Jakarta. The 11th Indonesia-Japan Cultural Exchange kicked off at Galeri 678 in Kemang, South Jakarta, on Thursday (12/10), showcasing a series of artworks by artists from the two countries as part of moves to strengthen people-to-people relations.
"Art and culture are doors to learn about each other's culture [...] it's a medium to strengthen relations between Indonesia and Japan," said Norihisa Tsukamoto, director general of the Jakarta branch of the Japan Foundation, an independent administrative institution under the jurisdiction of the Japanese Ministry of Foreign Affairs.
Tsukamoto added that the exhibit demonstrates the extent of Indonesia-Japan cultural relations, which are as strong as the diplomatic and political ties between the two countries.
The exhibit, which will conclude on Oct. 22, showcases artworks by Indonesian and Japanese artists who are members of the Society for the Study of Indonesian Arts (SSIA). Among them are Lalita Rachmania, Kartika Affandi and Rukmini Yusuf Affandi.
Although the SSIA was established in 1977, regular exchanges between artists only began in 2007. Since then, artists from the one country will visit the other and showcase their artworks in a collaboration. Next year, the exhibit will take place in Tokyo.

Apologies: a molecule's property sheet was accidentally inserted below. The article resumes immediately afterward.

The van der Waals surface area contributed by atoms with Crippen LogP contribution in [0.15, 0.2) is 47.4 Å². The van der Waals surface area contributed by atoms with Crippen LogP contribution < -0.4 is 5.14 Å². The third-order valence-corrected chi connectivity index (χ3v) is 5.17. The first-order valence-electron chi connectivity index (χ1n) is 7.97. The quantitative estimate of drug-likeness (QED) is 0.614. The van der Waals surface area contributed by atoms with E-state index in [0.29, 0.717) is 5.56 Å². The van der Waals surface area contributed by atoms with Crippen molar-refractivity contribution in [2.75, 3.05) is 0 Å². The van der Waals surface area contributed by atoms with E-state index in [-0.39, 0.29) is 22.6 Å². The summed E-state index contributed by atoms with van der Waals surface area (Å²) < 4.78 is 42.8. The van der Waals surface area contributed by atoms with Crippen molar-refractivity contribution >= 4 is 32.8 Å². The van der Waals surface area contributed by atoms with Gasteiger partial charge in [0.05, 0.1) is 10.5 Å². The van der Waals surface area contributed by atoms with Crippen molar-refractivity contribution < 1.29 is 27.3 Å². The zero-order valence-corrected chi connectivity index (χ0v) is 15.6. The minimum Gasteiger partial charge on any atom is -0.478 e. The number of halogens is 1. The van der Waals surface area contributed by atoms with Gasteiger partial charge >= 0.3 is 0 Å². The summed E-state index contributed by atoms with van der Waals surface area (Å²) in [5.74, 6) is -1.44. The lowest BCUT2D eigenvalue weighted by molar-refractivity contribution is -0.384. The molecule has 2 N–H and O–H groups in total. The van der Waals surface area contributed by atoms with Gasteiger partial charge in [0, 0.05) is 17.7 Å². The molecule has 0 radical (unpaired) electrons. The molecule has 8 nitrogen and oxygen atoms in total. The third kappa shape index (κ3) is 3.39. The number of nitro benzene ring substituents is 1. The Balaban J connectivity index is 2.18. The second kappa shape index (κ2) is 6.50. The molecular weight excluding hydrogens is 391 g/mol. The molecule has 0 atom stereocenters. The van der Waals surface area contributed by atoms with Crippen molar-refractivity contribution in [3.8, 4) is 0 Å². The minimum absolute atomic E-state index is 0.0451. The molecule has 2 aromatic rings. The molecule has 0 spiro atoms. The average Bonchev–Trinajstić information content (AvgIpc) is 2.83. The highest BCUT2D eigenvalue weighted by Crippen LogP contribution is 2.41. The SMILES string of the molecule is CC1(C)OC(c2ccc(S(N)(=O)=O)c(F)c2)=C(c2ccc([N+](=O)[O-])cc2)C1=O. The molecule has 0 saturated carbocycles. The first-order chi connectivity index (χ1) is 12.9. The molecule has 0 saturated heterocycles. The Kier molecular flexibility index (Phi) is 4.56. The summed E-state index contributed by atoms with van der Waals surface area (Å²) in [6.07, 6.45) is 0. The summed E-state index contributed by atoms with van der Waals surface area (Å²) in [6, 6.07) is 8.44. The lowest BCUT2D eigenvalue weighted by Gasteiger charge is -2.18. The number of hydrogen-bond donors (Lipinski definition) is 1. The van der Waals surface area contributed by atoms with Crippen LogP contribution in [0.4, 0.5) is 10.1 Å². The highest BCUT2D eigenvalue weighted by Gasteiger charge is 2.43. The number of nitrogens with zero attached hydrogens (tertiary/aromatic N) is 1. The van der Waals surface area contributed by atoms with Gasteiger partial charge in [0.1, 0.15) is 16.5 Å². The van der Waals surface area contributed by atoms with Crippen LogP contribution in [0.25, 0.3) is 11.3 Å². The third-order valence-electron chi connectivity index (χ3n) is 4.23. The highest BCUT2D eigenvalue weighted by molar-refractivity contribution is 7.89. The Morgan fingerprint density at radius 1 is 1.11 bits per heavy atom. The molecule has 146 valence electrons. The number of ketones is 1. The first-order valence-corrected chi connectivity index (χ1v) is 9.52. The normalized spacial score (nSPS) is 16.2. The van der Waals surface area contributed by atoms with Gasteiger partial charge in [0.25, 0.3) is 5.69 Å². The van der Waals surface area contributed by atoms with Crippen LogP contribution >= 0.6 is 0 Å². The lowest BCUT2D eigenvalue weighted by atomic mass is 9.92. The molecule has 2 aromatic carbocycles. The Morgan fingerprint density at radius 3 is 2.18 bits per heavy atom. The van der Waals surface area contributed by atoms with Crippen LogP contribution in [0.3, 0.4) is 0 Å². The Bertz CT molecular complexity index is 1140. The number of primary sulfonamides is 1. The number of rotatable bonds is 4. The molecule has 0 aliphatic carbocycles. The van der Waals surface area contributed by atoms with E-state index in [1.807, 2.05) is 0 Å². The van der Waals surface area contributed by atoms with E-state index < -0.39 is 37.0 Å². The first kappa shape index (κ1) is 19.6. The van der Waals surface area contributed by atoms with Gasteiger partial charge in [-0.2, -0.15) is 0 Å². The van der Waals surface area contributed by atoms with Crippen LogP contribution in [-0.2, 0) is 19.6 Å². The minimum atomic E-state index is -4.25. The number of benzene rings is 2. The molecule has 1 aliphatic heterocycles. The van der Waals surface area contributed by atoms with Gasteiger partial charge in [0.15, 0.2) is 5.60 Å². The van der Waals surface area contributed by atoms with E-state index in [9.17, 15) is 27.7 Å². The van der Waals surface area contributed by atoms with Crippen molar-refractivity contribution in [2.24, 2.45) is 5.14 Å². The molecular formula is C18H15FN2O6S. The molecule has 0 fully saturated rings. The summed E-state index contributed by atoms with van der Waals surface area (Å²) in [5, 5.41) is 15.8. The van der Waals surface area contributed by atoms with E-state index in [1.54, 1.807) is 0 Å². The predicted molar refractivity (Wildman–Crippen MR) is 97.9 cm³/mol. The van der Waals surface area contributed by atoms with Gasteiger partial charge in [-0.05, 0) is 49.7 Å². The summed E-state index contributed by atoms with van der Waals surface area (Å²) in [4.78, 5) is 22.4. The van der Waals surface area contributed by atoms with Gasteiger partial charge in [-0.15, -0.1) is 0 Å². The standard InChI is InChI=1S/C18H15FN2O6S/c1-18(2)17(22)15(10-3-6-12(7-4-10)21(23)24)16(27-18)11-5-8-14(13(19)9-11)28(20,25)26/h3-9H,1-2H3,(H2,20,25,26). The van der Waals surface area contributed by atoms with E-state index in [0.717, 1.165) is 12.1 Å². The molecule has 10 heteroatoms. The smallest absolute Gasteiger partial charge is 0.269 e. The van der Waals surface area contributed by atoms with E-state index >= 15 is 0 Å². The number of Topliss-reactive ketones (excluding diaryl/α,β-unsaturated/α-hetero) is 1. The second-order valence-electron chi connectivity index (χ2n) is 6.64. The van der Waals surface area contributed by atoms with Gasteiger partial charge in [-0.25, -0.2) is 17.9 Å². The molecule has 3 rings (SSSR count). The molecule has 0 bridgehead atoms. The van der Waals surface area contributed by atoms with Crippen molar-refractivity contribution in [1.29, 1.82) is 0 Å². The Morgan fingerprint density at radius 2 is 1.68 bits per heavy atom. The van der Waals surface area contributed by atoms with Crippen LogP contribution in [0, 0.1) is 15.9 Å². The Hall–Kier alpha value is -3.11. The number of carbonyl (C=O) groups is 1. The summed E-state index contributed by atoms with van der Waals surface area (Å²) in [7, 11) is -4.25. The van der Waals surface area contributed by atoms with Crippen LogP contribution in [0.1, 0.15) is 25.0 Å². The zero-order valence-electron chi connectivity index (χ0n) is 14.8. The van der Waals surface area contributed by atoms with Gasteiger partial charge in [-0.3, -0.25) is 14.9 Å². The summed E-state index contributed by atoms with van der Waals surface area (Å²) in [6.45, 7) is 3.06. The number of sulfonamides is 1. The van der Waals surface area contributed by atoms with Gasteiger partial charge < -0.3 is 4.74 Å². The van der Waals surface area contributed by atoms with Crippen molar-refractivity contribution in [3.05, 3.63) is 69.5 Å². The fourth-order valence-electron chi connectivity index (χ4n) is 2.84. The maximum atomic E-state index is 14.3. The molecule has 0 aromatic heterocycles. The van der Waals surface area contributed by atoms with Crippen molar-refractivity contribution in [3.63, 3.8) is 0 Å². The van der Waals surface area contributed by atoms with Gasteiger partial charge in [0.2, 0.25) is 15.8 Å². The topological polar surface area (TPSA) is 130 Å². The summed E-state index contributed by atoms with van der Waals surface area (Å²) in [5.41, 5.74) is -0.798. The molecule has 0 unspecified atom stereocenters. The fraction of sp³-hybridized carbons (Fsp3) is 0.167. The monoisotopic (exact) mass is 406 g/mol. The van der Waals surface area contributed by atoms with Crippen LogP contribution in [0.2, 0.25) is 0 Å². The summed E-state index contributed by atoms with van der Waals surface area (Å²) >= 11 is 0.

SSIA Indonesia chairman Rudy Harjo said the exchanges also involve learning from the other country's artistic methods. For example, this year Japanese artists will attend a batik workshop that uses natural dyes.
"It's been going very well. The artists from Japan have shown an interest to learn from our arts and culture, and in return we have shown the same interest toward Japanese culture," Rudy added.
During the occasion, Tsukamoto said there is strong interest in Japan in the wide variety of Indonesian arts.
Indonesia and Japan will celebrate 60 years of formal diplomatic relations next year.
Efforts to enhance people-to-people relations have been channeled through cultural exchanges in art and cultural performances, as well as through exchange programs distinctly focused on citizens.
Earlier this month, the leaders of Islamic boarding schools and representatives from Indonesia's two largest Muslim organizations – Nahdlatul Ulama and Muhammadiyah – visited Japan as part of efforts to deepen understanding among Indonesians of Japanese culture and traditions, and also to expose Japanese people to various aspects of Indonesian culture and Islam.